Kingdom Housing Association outlines carbon journey



With Scottish Housing Day’s focus on housing and the climate emergency, Kingdom Housing Association has taken time to reflect on its own low carbon journey, whilst also considering its role as part of a sector committed to tackling climate change.

Carbon emissions have very much been thrown into the spotlight in recent years, particularly given the Scottish Government’s ambition to achieve net zero emissions by 2045. Coupling this with the arrival of the highly anticipated United Nations COP26 Conference in Glasgow later this year, it is clear that attention will be drawn to the world’s greener/decarbonised recovery post-COVID-19. It is therefore fitting that this year’s Scottish Housing Day focuses on the important role our sector can play.

At Kingdom, our commitment to innovation and sustainability has been long-standing, with our low carbon journey and strive for greener developments beginning some time ago. As we reflect on our journey, it is clear our success is very much the result of a willingness to be involved in pilot projects and initiatives which can inform future decision making.

Casting our minds to the beginning of this journey takes us to 1999, a year which marked the completion of our very first greener housing project - Turner Crescent, Methil. A pilot project centred around energy efficiency and sustainability, Turner Crescent incorporated a variety of efficient features in an attempt to apply environmental principles and reduce running costs for tenants. The specification included; solar panels, sun-stores to maximise solar gain and breathable walls - many of which we find are commonplace within our current developments.

Fast forward to 2010 takes us to perhaps our most memorable moment to date, the completion of The Kingdom House in Pittenweem. This highly sustainable, net zero carbon family home became the first Passivhaus Accredited home for social rent in the UK and received the National Green Champion Award in 2011. Built to assist with on-going research into modern methods of construction (MMC) throughout Fife, the enhanced design and thermal insulation of this property drastically reduced the energy required for heating. Although challenging, this truly was a remarkable achievement and the knowledge we and the project team gained and shared with both the housing and construction sectors far outweighed the hard work involved.

Following this success we progressed onto a project which may be considered our most informative to date, our Housing Innovation Showcase (HIS) in Dunfermline. In an attempt to showcase innovation, MMC and energy efficiency in affordable housing, 27 new homes were built using 10 different house systems, including off-site modular and panelised. In addition to promoting sustainable construction a building performance study was carried out to monitor the as-built performance against design predictions, end user satisfaction and system adaptability and longer term performance. Outcomes from this 4 year study have been used to assess the capabilities of mainstreaming across our affordable housing programme.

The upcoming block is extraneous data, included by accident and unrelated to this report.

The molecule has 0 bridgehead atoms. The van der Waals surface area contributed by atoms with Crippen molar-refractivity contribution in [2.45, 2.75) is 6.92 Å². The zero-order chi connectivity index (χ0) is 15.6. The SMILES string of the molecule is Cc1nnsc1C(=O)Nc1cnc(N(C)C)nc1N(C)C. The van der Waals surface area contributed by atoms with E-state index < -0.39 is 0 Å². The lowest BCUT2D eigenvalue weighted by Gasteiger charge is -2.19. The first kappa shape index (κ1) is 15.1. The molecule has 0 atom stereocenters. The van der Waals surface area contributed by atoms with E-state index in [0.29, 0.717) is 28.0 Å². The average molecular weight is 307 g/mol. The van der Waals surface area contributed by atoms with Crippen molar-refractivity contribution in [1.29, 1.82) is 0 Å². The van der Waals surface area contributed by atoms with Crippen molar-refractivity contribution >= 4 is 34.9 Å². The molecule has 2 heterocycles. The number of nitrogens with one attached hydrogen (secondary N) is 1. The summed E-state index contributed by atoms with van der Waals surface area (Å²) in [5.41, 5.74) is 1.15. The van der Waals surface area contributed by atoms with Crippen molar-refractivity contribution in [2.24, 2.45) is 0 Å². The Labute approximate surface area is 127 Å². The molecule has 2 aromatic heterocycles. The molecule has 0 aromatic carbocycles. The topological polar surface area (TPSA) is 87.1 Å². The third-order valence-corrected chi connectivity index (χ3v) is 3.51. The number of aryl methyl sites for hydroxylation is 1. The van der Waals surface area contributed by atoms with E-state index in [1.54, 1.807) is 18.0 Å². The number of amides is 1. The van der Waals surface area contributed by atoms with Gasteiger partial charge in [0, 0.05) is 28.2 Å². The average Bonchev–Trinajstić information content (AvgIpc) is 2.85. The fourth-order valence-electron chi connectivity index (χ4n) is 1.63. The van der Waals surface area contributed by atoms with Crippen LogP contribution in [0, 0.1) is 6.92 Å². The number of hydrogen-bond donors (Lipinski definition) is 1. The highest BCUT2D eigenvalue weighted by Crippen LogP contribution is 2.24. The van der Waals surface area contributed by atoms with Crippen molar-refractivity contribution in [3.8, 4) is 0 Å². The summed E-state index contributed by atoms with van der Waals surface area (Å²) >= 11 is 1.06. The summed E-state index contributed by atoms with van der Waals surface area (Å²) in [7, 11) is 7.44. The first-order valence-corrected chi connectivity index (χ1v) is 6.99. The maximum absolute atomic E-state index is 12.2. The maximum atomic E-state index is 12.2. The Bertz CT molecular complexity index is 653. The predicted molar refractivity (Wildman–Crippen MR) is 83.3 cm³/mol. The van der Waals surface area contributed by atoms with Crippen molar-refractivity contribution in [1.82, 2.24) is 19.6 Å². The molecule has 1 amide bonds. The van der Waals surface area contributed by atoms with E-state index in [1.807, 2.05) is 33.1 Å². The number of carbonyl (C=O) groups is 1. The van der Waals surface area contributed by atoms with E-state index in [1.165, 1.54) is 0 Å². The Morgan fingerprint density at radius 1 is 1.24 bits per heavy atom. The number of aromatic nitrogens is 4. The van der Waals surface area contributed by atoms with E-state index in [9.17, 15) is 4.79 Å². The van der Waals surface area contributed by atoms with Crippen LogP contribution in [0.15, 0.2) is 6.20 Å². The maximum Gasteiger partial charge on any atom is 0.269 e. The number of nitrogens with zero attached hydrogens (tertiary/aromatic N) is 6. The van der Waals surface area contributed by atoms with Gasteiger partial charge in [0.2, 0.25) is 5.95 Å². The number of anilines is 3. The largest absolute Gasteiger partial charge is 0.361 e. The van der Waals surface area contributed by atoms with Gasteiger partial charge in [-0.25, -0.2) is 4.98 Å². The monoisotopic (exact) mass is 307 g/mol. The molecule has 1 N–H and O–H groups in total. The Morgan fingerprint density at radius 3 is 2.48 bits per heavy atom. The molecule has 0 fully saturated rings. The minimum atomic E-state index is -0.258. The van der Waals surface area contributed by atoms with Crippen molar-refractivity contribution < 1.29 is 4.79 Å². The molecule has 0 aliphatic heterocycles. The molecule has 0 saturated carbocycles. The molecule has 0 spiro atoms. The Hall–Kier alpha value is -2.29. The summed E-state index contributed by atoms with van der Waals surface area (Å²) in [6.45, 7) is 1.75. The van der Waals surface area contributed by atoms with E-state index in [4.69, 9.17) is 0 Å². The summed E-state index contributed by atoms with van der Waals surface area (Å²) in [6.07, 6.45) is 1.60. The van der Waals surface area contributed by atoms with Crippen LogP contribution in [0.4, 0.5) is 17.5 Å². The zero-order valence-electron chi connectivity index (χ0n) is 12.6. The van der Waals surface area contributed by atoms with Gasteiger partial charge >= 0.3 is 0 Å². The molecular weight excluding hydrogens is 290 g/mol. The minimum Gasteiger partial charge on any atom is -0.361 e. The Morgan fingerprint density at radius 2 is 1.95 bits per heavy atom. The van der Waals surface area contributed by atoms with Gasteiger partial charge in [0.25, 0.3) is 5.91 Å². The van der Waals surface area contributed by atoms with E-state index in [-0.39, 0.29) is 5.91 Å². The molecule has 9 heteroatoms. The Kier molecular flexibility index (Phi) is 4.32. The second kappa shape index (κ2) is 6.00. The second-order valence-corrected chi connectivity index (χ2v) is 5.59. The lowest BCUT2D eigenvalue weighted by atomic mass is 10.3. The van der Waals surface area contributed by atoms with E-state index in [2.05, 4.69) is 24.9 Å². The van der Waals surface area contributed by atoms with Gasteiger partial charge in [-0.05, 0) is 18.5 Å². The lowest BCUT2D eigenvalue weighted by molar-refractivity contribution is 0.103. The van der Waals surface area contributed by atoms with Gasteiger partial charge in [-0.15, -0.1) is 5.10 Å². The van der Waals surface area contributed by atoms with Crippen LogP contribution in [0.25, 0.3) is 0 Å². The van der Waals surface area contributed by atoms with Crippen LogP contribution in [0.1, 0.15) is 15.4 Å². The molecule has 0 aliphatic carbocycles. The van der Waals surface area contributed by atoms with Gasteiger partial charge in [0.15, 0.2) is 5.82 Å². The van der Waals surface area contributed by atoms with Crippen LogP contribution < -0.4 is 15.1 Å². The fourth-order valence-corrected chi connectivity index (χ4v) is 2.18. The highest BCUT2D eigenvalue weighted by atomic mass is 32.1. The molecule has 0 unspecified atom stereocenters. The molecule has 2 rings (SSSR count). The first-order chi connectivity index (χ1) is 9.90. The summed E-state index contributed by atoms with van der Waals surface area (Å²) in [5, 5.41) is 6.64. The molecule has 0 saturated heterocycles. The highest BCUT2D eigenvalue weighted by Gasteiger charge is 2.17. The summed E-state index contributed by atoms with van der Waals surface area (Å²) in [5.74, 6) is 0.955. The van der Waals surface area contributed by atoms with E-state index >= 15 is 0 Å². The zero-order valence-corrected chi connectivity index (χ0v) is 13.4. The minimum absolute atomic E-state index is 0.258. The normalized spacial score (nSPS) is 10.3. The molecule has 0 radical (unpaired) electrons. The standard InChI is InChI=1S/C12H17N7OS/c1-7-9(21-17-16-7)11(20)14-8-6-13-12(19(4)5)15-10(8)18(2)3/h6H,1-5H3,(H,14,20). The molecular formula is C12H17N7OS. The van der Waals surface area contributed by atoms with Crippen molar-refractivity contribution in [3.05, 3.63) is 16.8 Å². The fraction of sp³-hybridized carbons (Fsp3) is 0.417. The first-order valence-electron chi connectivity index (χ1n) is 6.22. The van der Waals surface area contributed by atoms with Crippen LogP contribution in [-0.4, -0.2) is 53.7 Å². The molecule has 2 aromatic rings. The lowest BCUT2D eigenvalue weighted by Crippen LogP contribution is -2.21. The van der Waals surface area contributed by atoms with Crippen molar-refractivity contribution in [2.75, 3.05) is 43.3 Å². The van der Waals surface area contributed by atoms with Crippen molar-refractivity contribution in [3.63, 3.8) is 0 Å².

With increasing air-tightness levels in new homes our HIS project highlighted the importance of having the right ventilation strategies in place to ensure good indoor air quality. With this in mind we adopted a fabric first approach in the design of our Fraser Avenue Regeneration project and commissioned the use of a breathable system to maximise the thermal efficiency of the new homes and produce a considerably healthier living environment. A building performance study of these new homes is currently underway in partnership with Glasgow School of Art.

As we look to the future, and consider our role in fighting climate change it is clear our low carbon journey is far from over. Determined not to get caught up on our past successes, we are committed to striving towards a mainstream programme centred around sustainability and net carbon. This ambition is demonstrated through a number of projects currently on-site, namely Queensgate Glenrothes and Pilmuir Street Dunfermline. Adopting low carbon heating solutions, both projects will tap into local district heating networks resulting in carbon reductions and a reduced dependence on fossil fuels. Although the benefits of utilising this form of heating will not be fully known until after completion, our Queensgate project has been used to inform the Scottish Government’s work in developing their New Build Heat Standard which is to be implemented from 2024.

Building on the success of The Kingdom House, our next ambitious venture centers around the delivery of a net zero Passivhaus development comprising 30 family and amenity homes for social rent and the inclusion of electric vehicle charging provision. Although ambitious, this is an extremely exciting project for all involved and really emphasises our commitment to sustainability - in fact, if all goes according to plan, it will be our most efficient development to date!

Although we are proud of our journey so far, we are eager to continue to help the sector support the Scottish Government’s Housing to 2040 strategy and climate change ambitions. We strive to utilise MMC, low carbon heating solutions and other alternative methods which can offer greater energy efficiencies than more traditional builds.

On Scottish Housing Day, we too urge other developers, RSLs and consultants to reflect on their low carbon journey and ponder where we can all actively contribute to reducing the sector’s carbon footprint.



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